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PeterMW
Saturday, March 27th, 2004, 01:49 PM
It was my belief that brown eyes were dominant over blue, so that two brown-eyed people could produce a blue-eyed baby (because they both had blue-eyed genes not represented in their phenotype), but not the reverse. However two friends of mine who have blue eyes have a brown-eyed baby. Assuming that my friend didn't cheat on her partner, how can this have happened ? The baby is 9 months old, so its eye colour is by now established, and the eyes are definitely clear brown, not hazel or dark green.

Euclides
Saturday, March 27th, 2004, 08:02 PM
It was my belief that brown eyes were dominant over blue, so that two brown-eyed people could produce a blue-eyed baby (because they both had blue-eyed genes not represented in their phenotype), but not the reverse. However two friends of mine who have blue eyes have a brown-eyed baby. Assuming that my friend didn't cheat on her partner, how can this have happened ? The baby is 9 months old, so its eye colour is by now established, and the eyes are definitely clear brown, not hazel or dark green.


The genetic determination of eye colour is more complex that simple medelian heritage.

Vlad Cletus
Saturday, March 27th, 2004, 08:03 PM
Doesn't a Grandparent on each side have to have inherited blue eyes in order for the blue-eyed gene to show up in the random numbered generation offspring?

PeterMW
Saturday, March 27th, 2004, 08:57 PM
The genetic determination of eye colour is more complex that simple medelian heritage.
Clearly, which is what my counter-example was meant to highlight. So what are the genetics of eye colour inheritance ? There must be a geneticist somewhere on Skadi ?

Fred
Saturday, March 27th, 2004, 09:44 PM
Doesn't a Grandparent on each side have to have inherited blue eyes in order for the blue-eyed gene to show up in the random numbered generation offspring?
That's what I wondered with my girlfriend. I have brown eyes, but the majority of my family is blue eyed, especially from my father where there is no one single brown eyed person I know of. My girlfriend has hazel eyes but her family is overwhelmingly blue eyed and she told me that there is 100% chance our children will have brown eyes, since we are both rather dark eyed, but I told her maybe not: is it possible for our children to be blue or green eyed knowing that our family except us are overwhelmingly blue eyed? (we are one of the very few brown/hazel eyed member of our respective family)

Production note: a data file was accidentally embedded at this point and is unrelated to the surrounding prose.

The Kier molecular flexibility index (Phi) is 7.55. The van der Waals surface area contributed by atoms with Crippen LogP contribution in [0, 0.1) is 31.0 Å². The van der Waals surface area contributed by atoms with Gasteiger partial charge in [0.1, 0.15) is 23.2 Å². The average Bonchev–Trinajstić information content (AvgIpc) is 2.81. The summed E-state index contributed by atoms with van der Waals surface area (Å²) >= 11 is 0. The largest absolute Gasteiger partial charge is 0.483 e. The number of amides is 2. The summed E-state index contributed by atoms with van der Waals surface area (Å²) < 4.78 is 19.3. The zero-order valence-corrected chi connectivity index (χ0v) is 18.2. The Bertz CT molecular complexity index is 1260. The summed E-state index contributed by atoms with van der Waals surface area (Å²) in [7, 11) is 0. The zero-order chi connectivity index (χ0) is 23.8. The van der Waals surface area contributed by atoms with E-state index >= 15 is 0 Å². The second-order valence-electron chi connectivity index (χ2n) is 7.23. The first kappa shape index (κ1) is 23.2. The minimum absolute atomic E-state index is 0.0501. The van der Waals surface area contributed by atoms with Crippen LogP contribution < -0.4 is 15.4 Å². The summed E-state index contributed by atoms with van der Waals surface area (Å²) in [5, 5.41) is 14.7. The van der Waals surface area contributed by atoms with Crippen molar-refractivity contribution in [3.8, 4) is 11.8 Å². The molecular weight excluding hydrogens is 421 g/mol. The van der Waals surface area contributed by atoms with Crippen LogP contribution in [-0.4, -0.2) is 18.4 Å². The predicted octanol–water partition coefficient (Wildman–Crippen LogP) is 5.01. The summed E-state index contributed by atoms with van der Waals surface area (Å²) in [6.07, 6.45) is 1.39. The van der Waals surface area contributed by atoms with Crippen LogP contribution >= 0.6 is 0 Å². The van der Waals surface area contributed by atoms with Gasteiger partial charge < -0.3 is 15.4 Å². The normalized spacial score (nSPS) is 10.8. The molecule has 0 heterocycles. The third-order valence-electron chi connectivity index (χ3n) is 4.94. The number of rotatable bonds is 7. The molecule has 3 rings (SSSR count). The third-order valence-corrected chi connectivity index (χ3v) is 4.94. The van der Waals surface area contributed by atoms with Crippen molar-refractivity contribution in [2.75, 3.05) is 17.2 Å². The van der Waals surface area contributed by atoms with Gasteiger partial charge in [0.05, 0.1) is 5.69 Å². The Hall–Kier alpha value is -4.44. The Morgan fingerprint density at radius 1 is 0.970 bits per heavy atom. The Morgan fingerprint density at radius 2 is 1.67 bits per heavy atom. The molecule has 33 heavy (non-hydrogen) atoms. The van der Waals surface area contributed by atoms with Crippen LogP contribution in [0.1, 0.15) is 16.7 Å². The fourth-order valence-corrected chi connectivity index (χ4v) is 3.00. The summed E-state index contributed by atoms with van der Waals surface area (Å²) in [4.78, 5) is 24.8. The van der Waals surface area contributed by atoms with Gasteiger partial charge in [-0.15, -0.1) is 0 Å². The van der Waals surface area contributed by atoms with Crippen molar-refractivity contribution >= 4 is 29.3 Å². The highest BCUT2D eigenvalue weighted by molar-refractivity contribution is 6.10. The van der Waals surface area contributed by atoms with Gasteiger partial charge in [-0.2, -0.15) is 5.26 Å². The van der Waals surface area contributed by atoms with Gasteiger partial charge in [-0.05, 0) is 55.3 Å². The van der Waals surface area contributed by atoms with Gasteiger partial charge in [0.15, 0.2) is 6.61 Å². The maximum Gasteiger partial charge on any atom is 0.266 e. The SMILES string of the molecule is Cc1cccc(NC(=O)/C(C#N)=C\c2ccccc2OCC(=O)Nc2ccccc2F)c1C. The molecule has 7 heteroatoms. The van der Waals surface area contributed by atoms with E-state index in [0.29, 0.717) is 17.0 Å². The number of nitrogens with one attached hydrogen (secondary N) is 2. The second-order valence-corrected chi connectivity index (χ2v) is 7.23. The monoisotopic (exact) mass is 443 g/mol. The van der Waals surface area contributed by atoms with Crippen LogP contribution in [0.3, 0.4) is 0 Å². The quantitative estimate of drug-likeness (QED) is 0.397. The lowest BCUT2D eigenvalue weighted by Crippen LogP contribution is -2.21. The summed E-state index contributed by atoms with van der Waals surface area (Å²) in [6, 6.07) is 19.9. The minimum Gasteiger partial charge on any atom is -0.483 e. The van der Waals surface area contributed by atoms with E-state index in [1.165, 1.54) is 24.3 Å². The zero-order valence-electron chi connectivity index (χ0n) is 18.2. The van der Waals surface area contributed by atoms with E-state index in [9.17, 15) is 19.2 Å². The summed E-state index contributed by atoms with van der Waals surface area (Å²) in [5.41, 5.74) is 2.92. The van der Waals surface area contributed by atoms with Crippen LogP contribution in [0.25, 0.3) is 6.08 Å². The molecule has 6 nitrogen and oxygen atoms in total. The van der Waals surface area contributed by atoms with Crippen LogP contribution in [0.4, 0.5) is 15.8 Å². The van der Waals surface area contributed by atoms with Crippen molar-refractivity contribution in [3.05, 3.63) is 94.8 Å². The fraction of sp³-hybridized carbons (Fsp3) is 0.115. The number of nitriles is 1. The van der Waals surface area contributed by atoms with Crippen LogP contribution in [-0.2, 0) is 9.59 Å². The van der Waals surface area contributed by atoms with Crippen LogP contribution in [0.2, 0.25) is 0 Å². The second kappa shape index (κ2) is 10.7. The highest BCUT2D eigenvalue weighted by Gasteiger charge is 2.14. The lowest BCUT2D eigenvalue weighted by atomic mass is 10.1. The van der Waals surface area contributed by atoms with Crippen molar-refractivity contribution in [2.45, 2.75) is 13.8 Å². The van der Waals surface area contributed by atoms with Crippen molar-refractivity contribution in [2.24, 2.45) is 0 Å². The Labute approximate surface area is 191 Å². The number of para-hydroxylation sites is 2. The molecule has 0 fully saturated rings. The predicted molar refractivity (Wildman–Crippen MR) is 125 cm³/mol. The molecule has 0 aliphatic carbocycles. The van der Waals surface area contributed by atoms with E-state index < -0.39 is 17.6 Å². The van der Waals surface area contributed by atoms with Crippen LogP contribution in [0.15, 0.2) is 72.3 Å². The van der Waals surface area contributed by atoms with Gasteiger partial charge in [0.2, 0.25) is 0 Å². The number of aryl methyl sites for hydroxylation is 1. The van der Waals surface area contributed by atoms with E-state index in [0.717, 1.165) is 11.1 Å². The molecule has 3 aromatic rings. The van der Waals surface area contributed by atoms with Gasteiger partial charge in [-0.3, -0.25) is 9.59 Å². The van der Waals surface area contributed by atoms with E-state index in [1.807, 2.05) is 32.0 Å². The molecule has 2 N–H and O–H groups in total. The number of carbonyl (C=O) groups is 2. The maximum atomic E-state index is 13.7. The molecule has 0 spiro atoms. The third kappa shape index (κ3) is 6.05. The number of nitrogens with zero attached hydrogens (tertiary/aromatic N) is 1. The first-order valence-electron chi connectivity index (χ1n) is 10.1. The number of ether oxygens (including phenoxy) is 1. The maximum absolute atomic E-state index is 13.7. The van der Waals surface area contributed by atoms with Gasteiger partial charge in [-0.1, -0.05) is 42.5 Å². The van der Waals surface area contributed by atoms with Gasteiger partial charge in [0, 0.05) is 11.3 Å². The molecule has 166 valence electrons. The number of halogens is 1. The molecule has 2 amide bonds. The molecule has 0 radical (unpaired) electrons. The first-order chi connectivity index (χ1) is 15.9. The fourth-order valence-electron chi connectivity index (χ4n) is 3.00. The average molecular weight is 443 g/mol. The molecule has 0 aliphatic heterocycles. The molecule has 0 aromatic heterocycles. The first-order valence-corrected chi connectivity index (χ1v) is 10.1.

PeterMW
Sunday, March 28th, 2004, 12:25 PM
This site has an explanation of the genetic particulars of eye colour determination, but sadly cannot address the issue in myoriginal post.

http://www.seps.org/cvoracle/faq/eyecolor.html

Graeme
Sunday, March 28th, 2004, 01:05 PM
Eye colour is more complex than the site you mentioned and is definitely more complex than the simple dominant/recessive action of genes a la Mendel. The Scandinavians are good at recording inherited characteristics and I vaguely remember that in a study of some thousands of blue eyed couples, their children were mostly blue eyed, but something like 4% had eyes of a different colour. The eye colour was found to be a mixed shade, not dark brown. Some blue eyed people have brown or green spots in their irises, sometimes the area around the pupil is brownish. It is believed that this is the cause of the anomaly of two blue eyed people producing a non blue eyed child. There is also a gender difference in that females are more likely to have brownish eyes than males, their brothers for instance. A blue eyed woman has an equal chance of having a blue eyed brother, but a blue eyed man has only 50% chance of a blue eyed sister.

I presume the child has light brown eyes not dark brown, and its eyes may be mixed brown blue. Seeing a person's eye colour is more difficult than one would think. You have to get very close to the person - it can be rather invasive of personal space. If you come from a mostly blue eyed family and your partner also it is likely that offspring will be mostly blue eyed with some green and brown eyes. It depends on how many children you expect to have. Anyway eye colour does lighten slowly with age. Just having the genes does not mean that they produce a result, it depends on penetrance and expressibility and the effects of other genes.